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Embedding Questions: The Pursuit of a Common Measure in Uncommon Tests 1 Introduction: History and Context Policy makers are caught between two powerful forces when it comes to testing in America's schools. One is the increased interest on the part of educators, reinforced by federal requirements, in developing tests that accurately reflect local educational standards and goals. The other is a strong policy push to gather information about the performance of students and schools relative to national and international standards and norms. The difficulty of simultaneously achieving these two goals is exacerbated by both the long-standing American tradition of local control of education and growing public sentiment that the nation's school children already face enough tests. The search for a solution to this dilemma led Congress to request two separate studies from the National Research Council (NRC) to determine whether a common measure of student performance can be achieved by comparing or linking the results of different tests to each other and interpreting the results in terms of national or international benchmarks. BACKGROUND Despite significant state investments in standards and testing and in education generally, policy makers continue to look for clear evidence of how their states' students perform in comparison with students in other states and with national and international standards. The growing demand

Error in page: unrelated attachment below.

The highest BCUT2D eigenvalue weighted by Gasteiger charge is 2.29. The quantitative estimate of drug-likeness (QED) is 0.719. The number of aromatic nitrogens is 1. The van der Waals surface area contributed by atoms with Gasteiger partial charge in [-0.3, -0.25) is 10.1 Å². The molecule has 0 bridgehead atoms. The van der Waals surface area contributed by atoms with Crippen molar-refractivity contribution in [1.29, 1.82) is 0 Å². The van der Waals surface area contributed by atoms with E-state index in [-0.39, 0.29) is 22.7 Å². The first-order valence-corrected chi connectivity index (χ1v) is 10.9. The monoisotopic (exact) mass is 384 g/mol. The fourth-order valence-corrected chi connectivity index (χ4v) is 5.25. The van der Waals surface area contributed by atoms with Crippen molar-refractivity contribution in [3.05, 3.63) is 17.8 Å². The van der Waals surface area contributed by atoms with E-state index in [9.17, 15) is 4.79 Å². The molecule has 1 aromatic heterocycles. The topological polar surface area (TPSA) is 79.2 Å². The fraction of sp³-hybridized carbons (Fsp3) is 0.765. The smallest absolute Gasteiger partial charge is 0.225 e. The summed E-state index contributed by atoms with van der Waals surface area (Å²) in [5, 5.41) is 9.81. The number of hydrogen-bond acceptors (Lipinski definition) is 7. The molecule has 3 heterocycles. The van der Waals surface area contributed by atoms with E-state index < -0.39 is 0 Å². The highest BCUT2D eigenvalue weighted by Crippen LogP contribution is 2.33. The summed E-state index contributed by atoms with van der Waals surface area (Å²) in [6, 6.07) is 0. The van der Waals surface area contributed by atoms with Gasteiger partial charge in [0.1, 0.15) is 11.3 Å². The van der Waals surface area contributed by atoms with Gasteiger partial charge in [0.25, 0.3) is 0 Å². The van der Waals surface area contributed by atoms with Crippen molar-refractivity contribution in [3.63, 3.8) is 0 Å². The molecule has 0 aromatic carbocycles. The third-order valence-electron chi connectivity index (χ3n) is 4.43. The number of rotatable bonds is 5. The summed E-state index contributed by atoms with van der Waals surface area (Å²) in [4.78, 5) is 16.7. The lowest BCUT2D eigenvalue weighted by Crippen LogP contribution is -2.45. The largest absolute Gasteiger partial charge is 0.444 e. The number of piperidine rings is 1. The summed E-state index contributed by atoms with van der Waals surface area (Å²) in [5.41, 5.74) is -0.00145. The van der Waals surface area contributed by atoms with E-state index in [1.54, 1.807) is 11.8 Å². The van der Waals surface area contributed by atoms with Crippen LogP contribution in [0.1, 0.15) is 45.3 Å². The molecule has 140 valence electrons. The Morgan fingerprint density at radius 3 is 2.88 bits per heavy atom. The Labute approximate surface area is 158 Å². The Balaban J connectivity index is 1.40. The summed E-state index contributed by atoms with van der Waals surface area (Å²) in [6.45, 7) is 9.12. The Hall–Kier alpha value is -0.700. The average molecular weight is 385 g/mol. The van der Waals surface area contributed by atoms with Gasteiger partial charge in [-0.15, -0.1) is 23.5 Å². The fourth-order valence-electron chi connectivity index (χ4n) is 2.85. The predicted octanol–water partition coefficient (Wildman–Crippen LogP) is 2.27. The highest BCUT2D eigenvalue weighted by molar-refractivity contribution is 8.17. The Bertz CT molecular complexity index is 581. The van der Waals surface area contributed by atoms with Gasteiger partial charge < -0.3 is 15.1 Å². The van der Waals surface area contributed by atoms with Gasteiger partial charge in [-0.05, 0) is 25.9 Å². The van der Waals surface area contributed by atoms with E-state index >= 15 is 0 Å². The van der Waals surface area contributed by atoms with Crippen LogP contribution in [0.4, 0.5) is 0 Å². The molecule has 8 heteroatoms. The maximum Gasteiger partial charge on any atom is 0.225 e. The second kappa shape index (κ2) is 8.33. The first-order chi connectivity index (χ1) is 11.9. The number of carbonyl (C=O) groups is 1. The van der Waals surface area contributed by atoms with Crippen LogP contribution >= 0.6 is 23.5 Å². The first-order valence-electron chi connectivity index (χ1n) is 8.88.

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Embedding Questions: The Pursuit of a Common Measure in Uncommon Tests for national and international comparative achievement data is reflected in the growing public attention to results of such assessments as the National Assessment of Educational Progress (NAEP) and the Third International Mathematics and Science Study (TIMSS), but these programs do not provide individual student results. National comparability of individual test results is difficult to attain. The United States does not have a national examination system that can show how an individual student's achievement compares with that of students in other schools, districts, and states. There is no uniform curriculum for each school subject or commonly accepted standards of academic performance. Instead, individual student achievement is currently measured by a variety of state-developed and commercially published tests. State tests are designed to evaluate students, schools, and school districts with respect to state goals, but they do not provide information that is useful in making comparisons across states. Standardized commercial tests can provide information for making comparisons across states among students who take the same test, but they cannot provide a common measure of achievement for students who take different tests, even when these tests appear to be similar (National Research Council, 1999c). Differences across states go deeper than the specific tests they choose to use, to the actual goals and standards for learning in each subject area. There is no national consensus, for example, on exactly what constitutes the subject areas of 4th-grade reading and 8th-grade mathematics, nor on what mathematical skills an 8th-grade student ought to have mastered, nor on what constitutes reading and writing competence of a 4th-grade student. Thus, different tests that ostensibly measure the same broad subject area can produce varying scores for the same students because the tests may emphasize different aspects of the subject area, such as algebra, computation, or graphical representation for 8th-grade mathematics. The lack of a readily available, nationally accepted "common currency" for describing and comparing individual student achievement leaves policy makers wondering what they can tell students and their families about how local students are performing relative to other students in the nation. The first NRC study addressed the question of the feasibility of developing an equivalency scale that would allow test scores from commercially available standardized tests and state assessments to be compared with each other and NAEP. The linkage study (National Research Council, 1999c) concluded that state assessments and commercial tests